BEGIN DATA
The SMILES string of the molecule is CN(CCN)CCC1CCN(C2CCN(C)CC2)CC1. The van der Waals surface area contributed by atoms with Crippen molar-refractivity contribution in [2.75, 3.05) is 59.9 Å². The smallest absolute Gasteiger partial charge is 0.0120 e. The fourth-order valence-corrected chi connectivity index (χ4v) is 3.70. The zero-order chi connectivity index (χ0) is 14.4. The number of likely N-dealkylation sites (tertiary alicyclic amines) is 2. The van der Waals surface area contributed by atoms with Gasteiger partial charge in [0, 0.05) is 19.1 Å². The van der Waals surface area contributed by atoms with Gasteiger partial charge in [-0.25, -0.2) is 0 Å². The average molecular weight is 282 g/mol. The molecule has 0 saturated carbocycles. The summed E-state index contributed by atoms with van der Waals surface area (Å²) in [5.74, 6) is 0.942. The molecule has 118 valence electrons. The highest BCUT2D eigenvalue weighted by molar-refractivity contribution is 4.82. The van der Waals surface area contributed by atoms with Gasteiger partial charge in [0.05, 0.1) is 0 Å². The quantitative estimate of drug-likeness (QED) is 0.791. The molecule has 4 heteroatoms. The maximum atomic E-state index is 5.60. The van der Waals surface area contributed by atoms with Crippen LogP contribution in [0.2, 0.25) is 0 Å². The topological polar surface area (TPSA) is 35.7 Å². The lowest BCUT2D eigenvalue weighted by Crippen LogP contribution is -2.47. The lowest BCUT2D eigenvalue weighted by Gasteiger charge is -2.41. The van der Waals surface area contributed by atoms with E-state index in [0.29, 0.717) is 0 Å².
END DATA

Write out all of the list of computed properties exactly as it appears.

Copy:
The SMILES string of the molecule is CN(CCN)CCC1CCN(C2CCN(C)CC2)CC1. The van der Waals surface area contributed by atoms with Crippen molar-refractivity contribution in [2.75, 3.05) is 59.9 Å². The smallest absolute Gasteiger partial charge is 0.0120 e. The fourth-order valence-corrected chi connectivity index (χ4v) is 3.70. The zero-order chi connectivity index (χ0) is 14.4. The number of likely N-dealkylation sites (tertiary alicyclic amines) is 2. The van der Waals surface area contributed by atoms with Gasteiger partial charge in [0, 0.05) is 19.1 Å². The van der Waals surface area contributed by atoms with Gasteiger partial charge in [-0.25, -0.2) is 0 Å². The average molecular weight is 282 g/mol. The molecule has 0 saturated carbocycles. The summed E-state index contributed by atoms with van der Waals surface area (Å²) in [5.74, 6) is 0.942. The molecule has 118 valence electrons. The highest BCUT2D eigenvalue weighted by molar-refractivity contribution is 4.82. The van der Waals surface area contributed by atoms with Gasteiger partial charge in [0.05, 0.1) is 0 Å². The quantitative estimate of drug-likeness (QED) is 0.791. The molecule has 4 heteroatoms. The maximum atomic E-state index is 5.60. The van der Waals surface area contributed by atoms with Crippen LogP contribution in [0.2, 0.25) is 0 Å². The topological polar surface area (TPSA) is 35.7 Å². The lowest BCUT2D eigenvalue weighted by Crippen LogP contribution is -2.47. The lowest BCUT2D eigenvalue weighted by Gasteiger charge is -2.41. The van der Waals surface area contributed by atoms with E-state index in [0.29, 0.717) is 0 Å².